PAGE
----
It won't be long until American League MVP and Cy Young winner Justin Verlander steps onto the field at Comerica Park, aiming to continue his dominance on the mound. We're fortunate enough to be able to watch Prince Fielder return to his childhood hometown and take his first regular season at-bat as a Tiger. And with a March heat wave that tricked us into thinking we're in the Tigers' spring training home of Lakeland, Florida, and not Detroit, it's hard not to feel a little giddy about baseball's return to the Motor City. But as fans eagerly await the arrival of their boys of summer, at least they can partially appease their insatiable appetites for triple-digit fastballs and towering home runs in the virtual realm by playing one (or both) of the two annually-released Major League Baseball video games.
If these two games could be symbolized by Tigers players, Sony's MLB 12 The Show would be the video-game equivalent of the unstoppable one-two punch of super sluggers Miguel Cabrera and Prince Fielder. These guys are consistently two of the best hitters in the game, both in their prime, potential first-ballot Hall of Famers and here they are, batting third and fourth for the Tigers. Every year, you can go ahead and pencil each of them in for an on-base percentage of above .400, over 100 RBI and at least 30 bombs apiece — oh, and that was before they were on the same team. Similarly, Playstation-exclusive The Show comes through year after year — and 2012 is no exception — setting the standard for console baseball simulations with tight, responsive gameplay and a wide variety of deep, highly immersive gaming modes. The Show also features incredible visual realism in terms of the scale and overall feel of its ballparks, broadcast-style camera angles, plus exceptionally lifelike textures, animations and lighting effects. This all adds up to a passing grade on the "squint test," meaning that if you squint your eyes while watching someone play The Show, you might not be able to tell whether it's a video game or an actual broadcast. Unfortunately, the game's audio commentary takes a step back this year, recycling far too much of the exact same tired dialogue from the past several installments.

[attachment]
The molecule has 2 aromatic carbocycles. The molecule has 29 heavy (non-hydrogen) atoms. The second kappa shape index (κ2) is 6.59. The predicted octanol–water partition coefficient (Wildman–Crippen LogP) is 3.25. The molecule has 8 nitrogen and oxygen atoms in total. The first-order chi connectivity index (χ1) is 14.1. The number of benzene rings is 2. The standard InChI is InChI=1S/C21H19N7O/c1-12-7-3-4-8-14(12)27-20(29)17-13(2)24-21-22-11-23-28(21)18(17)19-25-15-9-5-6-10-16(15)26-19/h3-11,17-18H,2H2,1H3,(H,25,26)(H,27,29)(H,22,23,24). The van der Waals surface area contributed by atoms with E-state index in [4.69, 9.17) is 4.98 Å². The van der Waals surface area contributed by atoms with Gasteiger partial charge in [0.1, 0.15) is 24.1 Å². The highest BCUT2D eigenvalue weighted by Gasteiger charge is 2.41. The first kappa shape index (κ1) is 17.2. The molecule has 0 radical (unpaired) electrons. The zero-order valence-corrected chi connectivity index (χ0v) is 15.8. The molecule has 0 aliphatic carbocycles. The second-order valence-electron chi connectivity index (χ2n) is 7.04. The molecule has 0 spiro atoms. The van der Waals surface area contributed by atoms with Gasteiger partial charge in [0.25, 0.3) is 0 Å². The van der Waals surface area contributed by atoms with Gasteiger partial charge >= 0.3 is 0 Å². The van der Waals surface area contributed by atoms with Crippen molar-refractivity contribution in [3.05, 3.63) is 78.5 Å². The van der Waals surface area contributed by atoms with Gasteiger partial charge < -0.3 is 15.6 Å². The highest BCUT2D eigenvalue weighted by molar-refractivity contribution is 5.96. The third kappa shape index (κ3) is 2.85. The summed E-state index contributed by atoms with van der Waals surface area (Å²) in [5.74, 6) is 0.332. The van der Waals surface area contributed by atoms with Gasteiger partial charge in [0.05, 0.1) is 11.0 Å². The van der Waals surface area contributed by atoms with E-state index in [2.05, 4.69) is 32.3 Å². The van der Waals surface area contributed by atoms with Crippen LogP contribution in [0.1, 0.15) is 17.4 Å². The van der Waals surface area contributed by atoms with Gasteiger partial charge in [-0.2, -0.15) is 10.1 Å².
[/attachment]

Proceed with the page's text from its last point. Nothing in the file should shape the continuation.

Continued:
Similar to what Madden does for football, The Show delivers a high-quality gaming experience each year, along with some incremental improvements. This year's changes include a new "pulse pitching" system, which is still timing-based, but quicker than the old meter system, and feels like more of a lateral move than a revelation. New, more realistic ball physics adds even more variety to the game, as ground balls can take unpredictable hops off the infield and fly balls can rise or sink in the air, just like they do in real life. The "Road to the Show" career mode receives some minor improvements, as Sony knows better than to mess too much with a good thing. This year also marks the debut of Diamond Dynasty, The Show's answer to Madden's Ultimate Team mode — a robust online mode that lets players create and manage a fantasy team made up of custom players and real-life MLB stars. Full Playstation Move support and cross-platform play on the handheld Playstation Vita are a few other perks.
If MLB 12 The Show is comparable to power hitters Cabrera and Fielder, it's a natural choice to compare Major League Baseball 2K12 to its cover star, Justin Verlander. The analogy is appropriate in the sense that 2K12's gesture-based, analog pitching control scheme continues to provide a more fun, unique and exhilarating pitching experience than The Show, even with its new "pulse pitching" system. It's also appropriate because 2K12's more arcade-tuned gameplay and constant connection to the real-life MLB schedule through its living rosters and MLB Today features make it as instantly gratifying as watching JV overpower helpless batters with his well-stocked arsenal of nasty pitches. 2K12 also features audio commentary far superior to that of this year's version of The Show.
But for all the ways in which 2K12 resembles the Tigers' ace, in others it's as mediocre as the ever-polarizing Brandon Inge. Like the declining Inge, who is now fighting for a starting roster spot, 2K12 has been broadly dismissed as the second-best baseball game available for years, conceding to The Show seemingly by default. The game simply does nothing spectacular enough to surpass The Show, leaving it once again with the title of "Best Baseball Game If You Don't Own a Playstation 3." Like Inge's defensive ability, 2K12 has clear strengths: the analog pitching system, solid online play, great audio commentary, realistic character models, more authentic stadium models and city skylines than The Show. But like Inge's subpar offense, 2K12's weaknesses also stand out: bright, oversaturated colors take away from the realism; the size and scale of the ballparks feels too small and arcade-y; game modes don't have the same kind of depth as similar modes in The Show; and weird, frustrating gameplay glitches still come up occasionally, as in previous years.
As in previous years, hardcore baseball fans who have PS3s will probably find themselves most satisfied sticking with The Show, while casual gamers will find 2K12 a better pick-up-and-play option. Xbox 360 owners looking for a deeper baseball sim will still find a lot to like in 2K12, but the game has too many flaws to realistically contend against The Show. | RDW